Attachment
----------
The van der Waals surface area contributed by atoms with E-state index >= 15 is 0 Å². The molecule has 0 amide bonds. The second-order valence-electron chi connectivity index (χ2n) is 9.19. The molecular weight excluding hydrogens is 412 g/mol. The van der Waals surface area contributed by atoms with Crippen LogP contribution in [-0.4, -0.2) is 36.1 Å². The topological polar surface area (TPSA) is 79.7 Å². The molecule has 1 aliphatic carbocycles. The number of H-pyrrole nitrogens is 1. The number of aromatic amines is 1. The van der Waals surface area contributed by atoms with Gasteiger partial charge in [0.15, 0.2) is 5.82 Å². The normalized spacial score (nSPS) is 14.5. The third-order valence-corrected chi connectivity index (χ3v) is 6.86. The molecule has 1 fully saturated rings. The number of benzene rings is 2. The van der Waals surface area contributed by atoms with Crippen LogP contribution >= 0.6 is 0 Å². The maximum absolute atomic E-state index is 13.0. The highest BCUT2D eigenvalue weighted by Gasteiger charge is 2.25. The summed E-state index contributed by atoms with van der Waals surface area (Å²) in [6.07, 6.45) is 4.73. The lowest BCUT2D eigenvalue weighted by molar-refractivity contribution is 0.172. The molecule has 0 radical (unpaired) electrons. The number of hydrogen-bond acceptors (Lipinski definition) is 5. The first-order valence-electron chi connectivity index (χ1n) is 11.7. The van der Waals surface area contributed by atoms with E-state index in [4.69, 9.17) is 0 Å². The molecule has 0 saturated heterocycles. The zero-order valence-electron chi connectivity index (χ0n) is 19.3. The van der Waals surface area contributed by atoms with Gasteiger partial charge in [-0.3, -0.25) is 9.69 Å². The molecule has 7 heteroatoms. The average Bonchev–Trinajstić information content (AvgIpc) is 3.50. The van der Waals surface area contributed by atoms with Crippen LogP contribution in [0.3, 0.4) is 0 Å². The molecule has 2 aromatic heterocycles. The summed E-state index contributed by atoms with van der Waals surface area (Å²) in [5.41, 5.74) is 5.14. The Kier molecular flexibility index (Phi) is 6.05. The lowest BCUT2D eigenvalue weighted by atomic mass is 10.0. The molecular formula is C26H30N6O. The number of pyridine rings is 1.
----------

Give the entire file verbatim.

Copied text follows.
The van der Waals surface area contributed by atoms with E-state index >= 15 is 0 Å². The molecule has 0 amide bonds. The second-order valence-electron chi connectivity index (χ2n) is 9.19. The molecular weight excluding hydrogens is 412 g/mol. The van der Waals surface area contributed by atoms with Crippen LogP contribution in [-0.4, -0.2) is 36.1 Å². The topological polar surface area (TPSA) is 79.7 Å². The molecule has 1 aliphatic carbocycles. The number of H-pyrrole nitrogens is 1. The number of aromatic amines is 1. The van der Waals surface area contributed by atoms with Gasteiger partial charge in [0.15, 0.2) is 5.82 Å². The normalized spacial score (nSPS) is 14.5. The third-order valence-corrected chi connectivity index (χ3v) is 6.86. The molecule has 1 fully saturated rings. The number of benzene rings is 2. The van der Waals surface area contributed by atoms with Crippen LogP contribution >= 0.6 is 0 Å². The maximum absolute atomic E-state index is 13.0. The highest BCUT2D eigenvalue weighted by Gasteiger charge is 2.25. The summed E-state index contributed by atoms with van der Waals surface area (Å²) in [6.07, 6.45) is 4.73. The lowest BCUT2D eigenvalue weighted by molar-refractivity contribution is 0.172. The molecule has 0 radical (unpaired) electrons. The number of hydrogen-bond acceptors (Lipinski definition) is 5. The first-order valence-electron chi connectivity index (χ1n) is 11.7. The van der Waals surface area contributed by atoms with E-state index in [4.69, 9.17) is 0 Å². The molecule has 0 saturated heterocycles. The zero-order valence-electron chi connectivity index (χ0n) is 19.3. The van der Waals surface area contributed by atoms with Gasteiger partial charge in [-0.3, -0.25) is 9.69 Å². The molecule has 7 heteroatoms. The average Bonchev–Trinajstić information content (AvgIpc) is 3.50. The van der Waals surface area contributed by atoms with Crippen LogP contribution in [0.3, 0.4) is 0 Å². The molecule has 2 aromatic heterocycles. The summed E-state index contributed by atoms with van der Waals surface area (Å²) in [5.41, 5.74) is 5.14. The Kier molecular flexibility index (Phi) is 6.05. The lowest BCUT2D eigenvalue weighted by atomic mass is 10.0. The molecular formula is C26H30N6O. The number of pyridine rings is 1.